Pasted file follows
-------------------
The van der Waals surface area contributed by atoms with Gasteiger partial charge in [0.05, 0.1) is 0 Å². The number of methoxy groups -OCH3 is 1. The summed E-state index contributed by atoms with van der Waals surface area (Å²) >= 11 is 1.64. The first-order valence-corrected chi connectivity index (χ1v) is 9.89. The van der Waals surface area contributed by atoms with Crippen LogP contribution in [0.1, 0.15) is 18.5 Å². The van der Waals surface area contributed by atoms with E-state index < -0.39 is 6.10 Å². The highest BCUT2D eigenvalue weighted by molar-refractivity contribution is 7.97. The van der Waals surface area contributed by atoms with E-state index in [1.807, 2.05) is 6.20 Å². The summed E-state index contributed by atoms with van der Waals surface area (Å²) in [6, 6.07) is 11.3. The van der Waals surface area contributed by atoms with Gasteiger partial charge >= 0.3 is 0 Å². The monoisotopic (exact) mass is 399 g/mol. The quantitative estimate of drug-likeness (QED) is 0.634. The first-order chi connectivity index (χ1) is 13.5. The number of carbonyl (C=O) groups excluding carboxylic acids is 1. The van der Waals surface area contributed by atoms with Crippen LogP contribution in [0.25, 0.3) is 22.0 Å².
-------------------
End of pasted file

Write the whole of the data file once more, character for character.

The van der Waals surface area contributed by atoms with Gasteiger partial charge in [0.05, 0.1) is 0 Å². The number of methoxy groups -OCH3 is 1. The summed E-state index contributed by atoms with van der Waals surface area (Å²) >= 11 is 1.64. The first-order valence-corrected chi connectivity index (χ1v) is 9.89. The van der Waals surface area contributed by atoms with Crippen LogP contribution in [0.1, 0.15) is 18.5 Å². The van der Waals surface area contributed by atoms with E-state index < -0.39 is 6.10 Å². The highest BCUT2D eigenvalue weighted by molar-refractivity contribution is 7.97. The van der Waals surface area contributed by atoms with E-state index in [1.807, 2.05) is 6.20 Å². The summed E-state index contributed by atoms with van der Waals surface area (Å²) in [6, 6.07) is 11.3. The van der Waals surface area contributed by atoms with Gasteiger partial charge >= 0.3 is 0 Å². The monoisotopic (exact) mass is 399 g/mol. The quantitative estimate of drug-likeness (QED) is 0.634. The first-order chi connectivity index (χ1) is 13.5. The number of carbonyl (C=O) groups excluding carboxylic acids is 1. The van der Waals surface area contributed by atoms with Crippen LogP contribution in [0.25, 0.3) is 22.0 Å².